Chile’s new “complete streets” approach will be a paragon of integrated transport. Photo copyright Marcelo Kristopher.
In 2006 Santiago, Chile implemented a public transport reform that reorganized the capital city’s buses into an integrated system with its already successful metro. The well intentioned reform was initially a disaster. Delays, overcrowding, long waits, and unreliable service caused widespread frustration, spurring protests in Chile’s capital. The failures of Transantiago led many to abandon public transport, driving personal vehicles to work instead. As I wrote in 2007, the concept was good but “the devil is in the details.” Santiago had been ambitious, but the new system was poorly designed, ignoring basic good practices for an advanced bus system, such as median stations with advance ticketing and fully dedicated bus lanes.
Over the next few years, the Chilean government worked hard to fix its mistake – by 2010 the system was rated favorably by users. Delays and overcrowding ceased, but poor reliability, fare evasion and a bad image remained. As a response, the national government announced plans to overhaul of the surface transport using a “complete street” approach to bus corridors throughout Santiago de Chile.
One of the first corridors to implement new design concepts and participatory planning is Alameda Boulevard, the most emblematic corridor of the city and the country. The boulevard, actually named Avenue Bernardo O´Higgins, honors the leader of the Chilean liberation from Spain 200 years ago. The Chilean government is taking the “complete streets” project very seriously, as a beacon of cutting edge, multimodal integrated transport and urban revitalization.
This time, they aren’t taking any chances. Along with the newly formed Metropolitan Directorate for Urban Transport (UTPM), Chilean leaders are consulting several parties that were left out of the process in 2006, including several national government agencies and the Greater Santiago municipalities of Lo Prado, Estación Central, Santiago and Providencia.
They are also consulting urban planning and public transport experts to make sure they get the “details” right. Urban design experts from Brazil, Chile, Colombia, and Mexico joined Santiago’s authorities in envisioning an urban redevelopment concept for Alameda.
Over several days focused on design, the team developed the concept for an urban project that goes beyond bus operations. Using a “complete street” approach, we envisioned an 11 km (6.9 mi) corridor that will prioritize pedestrians, bicyclists and bus users, and will be better integrated with the existing Metro Line 1. The central park, an important icon for Santiaguinos that has fallen into disrepair, will be rejuvenated; and the historic buildings along the boulevard will receive attention. Good practices for advanced bus systems have also been followed – the plan calls for relocating the bus lanes from the curbside to the median, building stations with prepayment and level boarding, and connecting these stations directly with the underground Metro. Improved express services and systems control will enhance the passenger experience. Carolina Tohá, the Mayor of Santiago, knows that this is more than a busway. She explained, “this project can be very beneficial […] it is expected to look at the city in all aspects, not just as a public transport improvement.”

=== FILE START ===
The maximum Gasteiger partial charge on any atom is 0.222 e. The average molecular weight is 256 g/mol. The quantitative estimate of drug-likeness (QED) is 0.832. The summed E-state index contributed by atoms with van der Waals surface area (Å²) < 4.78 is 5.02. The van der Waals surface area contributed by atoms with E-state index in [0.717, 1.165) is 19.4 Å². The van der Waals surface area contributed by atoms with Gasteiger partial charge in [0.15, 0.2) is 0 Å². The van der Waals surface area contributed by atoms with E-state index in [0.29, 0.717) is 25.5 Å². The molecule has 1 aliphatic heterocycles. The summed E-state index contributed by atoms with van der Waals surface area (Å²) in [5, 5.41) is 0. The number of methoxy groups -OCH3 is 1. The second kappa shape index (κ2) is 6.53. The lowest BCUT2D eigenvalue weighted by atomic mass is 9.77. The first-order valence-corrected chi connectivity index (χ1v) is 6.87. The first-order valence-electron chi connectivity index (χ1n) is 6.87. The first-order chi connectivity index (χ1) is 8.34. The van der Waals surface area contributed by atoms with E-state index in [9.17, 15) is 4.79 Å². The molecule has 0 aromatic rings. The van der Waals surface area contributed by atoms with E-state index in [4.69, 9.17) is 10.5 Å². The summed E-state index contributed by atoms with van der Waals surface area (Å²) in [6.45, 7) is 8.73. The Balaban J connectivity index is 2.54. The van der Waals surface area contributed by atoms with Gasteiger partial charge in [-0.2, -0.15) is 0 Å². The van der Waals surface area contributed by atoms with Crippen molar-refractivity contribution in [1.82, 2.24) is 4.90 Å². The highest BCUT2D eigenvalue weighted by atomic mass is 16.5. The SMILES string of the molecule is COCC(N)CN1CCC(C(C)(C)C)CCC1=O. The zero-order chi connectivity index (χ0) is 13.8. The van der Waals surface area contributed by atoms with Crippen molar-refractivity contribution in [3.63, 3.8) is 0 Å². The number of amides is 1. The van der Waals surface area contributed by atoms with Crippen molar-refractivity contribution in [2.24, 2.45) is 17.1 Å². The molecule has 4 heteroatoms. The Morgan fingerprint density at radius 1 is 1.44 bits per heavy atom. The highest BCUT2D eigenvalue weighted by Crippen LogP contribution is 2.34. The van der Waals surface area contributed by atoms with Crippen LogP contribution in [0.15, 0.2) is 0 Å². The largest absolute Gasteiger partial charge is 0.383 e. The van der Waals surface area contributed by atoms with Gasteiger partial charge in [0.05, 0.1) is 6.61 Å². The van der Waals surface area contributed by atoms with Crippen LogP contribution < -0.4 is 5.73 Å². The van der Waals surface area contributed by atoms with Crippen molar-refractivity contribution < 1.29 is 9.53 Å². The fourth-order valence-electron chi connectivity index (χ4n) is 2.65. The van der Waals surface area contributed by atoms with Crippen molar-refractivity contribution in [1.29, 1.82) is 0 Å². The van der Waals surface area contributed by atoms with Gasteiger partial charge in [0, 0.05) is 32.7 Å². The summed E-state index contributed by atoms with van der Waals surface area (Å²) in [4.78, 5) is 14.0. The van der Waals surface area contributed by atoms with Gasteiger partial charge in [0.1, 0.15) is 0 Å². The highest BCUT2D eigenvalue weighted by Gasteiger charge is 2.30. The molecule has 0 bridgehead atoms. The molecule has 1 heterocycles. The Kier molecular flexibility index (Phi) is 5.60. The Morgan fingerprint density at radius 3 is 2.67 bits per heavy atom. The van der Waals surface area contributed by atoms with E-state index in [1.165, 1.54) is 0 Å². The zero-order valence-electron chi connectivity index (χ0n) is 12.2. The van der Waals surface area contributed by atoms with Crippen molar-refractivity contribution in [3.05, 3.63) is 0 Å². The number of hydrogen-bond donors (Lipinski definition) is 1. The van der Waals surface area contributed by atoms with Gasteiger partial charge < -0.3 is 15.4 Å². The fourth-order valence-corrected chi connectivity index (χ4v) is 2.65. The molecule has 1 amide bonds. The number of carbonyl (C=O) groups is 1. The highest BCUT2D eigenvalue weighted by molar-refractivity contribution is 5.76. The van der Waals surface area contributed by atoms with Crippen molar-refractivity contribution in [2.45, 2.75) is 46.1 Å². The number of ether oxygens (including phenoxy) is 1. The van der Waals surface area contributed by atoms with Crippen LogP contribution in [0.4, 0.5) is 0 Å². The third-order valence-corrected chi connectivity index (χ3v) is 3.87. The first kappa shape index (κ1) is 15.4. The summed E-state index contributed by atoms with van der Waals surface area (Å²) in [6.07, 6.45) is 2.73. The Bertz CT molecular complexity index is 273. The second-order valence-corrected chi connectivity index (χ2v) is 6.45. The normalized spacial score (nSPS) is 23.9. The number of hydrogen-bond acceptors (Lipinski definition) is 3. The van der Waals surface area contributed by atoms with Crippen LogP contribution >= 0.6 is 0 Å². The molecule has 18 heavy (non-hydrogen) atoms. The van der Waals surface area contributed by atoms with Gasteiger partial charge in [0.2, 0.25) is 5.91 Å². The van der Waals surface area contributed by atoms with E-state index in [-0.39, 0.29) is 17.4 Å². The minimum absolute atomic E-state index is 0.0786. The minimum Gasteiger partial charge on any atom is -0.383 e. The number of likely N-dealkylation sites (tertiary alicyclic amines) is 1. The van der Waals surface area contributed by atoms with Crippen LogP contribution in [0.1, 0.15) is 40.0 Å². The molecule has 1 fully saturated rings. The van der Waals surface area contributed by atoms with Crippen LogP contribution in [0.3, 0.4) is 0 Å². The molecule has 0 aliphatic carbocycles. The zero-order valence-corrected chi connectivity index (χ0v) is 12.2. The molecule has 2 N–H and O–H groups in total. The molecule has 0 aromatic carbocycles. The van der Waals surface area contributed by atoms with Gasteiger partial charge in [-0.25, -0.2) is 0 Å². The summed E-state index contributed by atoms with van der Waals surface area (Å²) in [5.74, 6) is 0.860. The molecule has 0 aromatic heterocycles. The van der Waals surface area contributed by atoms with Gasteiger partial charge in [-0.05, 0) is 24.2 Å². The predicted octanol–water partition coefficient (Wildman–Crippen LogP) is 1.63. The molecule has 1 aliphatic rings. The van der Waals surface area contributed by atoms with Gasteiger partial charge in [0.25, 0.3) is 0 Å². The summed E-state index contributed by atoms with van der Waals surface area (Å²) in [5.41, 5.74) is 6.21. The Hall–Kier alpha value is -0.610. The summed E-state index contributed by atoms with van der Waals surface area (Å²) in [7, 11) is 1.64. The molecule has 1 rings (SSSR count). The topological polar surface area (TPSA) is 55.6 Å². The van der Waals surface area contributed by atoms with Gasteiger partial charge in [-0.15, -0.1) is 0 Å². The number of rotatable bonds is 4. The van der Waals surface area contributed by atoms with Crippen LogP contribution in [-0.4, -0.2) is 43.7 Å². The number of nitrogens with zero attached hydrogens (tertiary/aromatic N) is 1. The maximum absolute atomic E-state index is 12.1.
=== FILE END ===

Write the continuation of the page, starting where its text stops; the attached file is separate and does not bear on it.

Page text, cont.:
The project is expected to be ready in late 2016, and has many challenges to face before its completion. Like many other projects, this visionary new corridor will require political leadership, technical capacity, and adequate funding. When it is finally completed, it will be an example for Latin America and the world, of how a city can go beyond transit to a holistic, accessible, integrated urban space: a “complete Alameda” for the people of Santiago.
The list of experienced public transport consultants shows how serious Santiago is about getting the details right. Among the experts were Pedro Szasz and Paulo Custodio, designers of several bus systems in Latin America, Africa and Asia; Salvador Herrera, Luis Zamorano, Claudio Sarmiento, and myself from EMBARQ; André Jacobsen from Latin America’s Integrated Systems and BRT Association SIBRT; and Juan Carlos Muñoz, Ricardo Giesen, Rocio Hidalgo, Margarita Greene, Juan Carlos Herrera, and Marco Batarce, professors of engineering and architecture from Pontificia Universidad Católica de Chile.
Santiago’s Directorate for Urban Transport, with the support of Pontificia Universidad Católica de Chile, organized the design charrette. With the help of these organizations, we walked and used the buses and the metro in the corridor, looked at the data and previous proposals to understand the issues, and then put our heads together to suggest the best possible urban project for the historic corridor. By involving multiple institutions at the national and local levels and design experts in the early stages of the planning process, Chile is setting itself up for success.